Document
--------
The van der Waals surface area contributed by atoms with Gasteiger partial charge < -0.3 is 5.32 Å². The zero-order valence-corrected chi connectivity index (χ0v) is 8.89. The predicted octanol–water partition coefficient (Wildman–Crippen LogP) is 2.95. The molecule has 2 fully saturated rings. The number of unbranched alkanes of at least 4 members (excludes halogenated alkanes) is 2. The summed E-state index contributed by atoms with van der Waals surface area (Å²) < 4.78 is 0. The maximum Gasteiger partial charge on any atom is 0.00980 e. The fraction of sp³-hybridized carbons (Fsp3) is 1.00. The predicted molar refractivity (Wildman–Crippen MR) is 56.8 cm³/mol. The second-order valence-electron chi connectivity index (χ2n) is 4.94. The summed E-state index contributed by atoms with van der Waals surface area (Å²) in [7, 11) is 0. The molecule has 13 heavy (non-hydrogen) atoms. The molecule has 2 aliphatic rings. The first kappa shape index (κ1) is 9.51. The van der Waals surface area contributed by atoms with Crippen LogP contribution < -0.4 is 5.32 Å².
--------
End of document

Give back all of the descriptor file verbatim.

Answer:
The van der Waals surface area contributed by atoms with Gasteiger partial charge < -0.3 is 5.32 Å². The zero-order valence-corrected chi connectivity index (χ0v) is 8.89. The predicted octanol–water partition coefficient (Wildman–Crippen LogP) is 2.95. The molecule has 2 fully saturated rings. The number of unbranched alkanes of at least 4 members (excludes halogenated alkanes) is 2. The summed E-state index contributed by atoms with van der Waals surface area (Å²) < 4.78 is 0. The maximum Gasteiger partial charge on any atom is 0.00980 e. The fraction of sp³-hybridized carbons (Fsp3) is 1.00. The predicted molar refractivity (Wildman–Crippen MR) is 56.8 cm³/mol. The second-order valence-electron chi connectivity index (χ2n) is 4.94. The summed E-state index contributed by atoms with van der Waals surface area (Å²) in [7, 11) is 0. The molecule has 13 heavy (non-hydrogen) atoms. The molecule has 2 aliphatic rings. The first kappa shape index (κ1) is 9.51. The van der Waals surface area contributed by atoms with Crippen LogP contribution < -0.4 is 5.32 Å².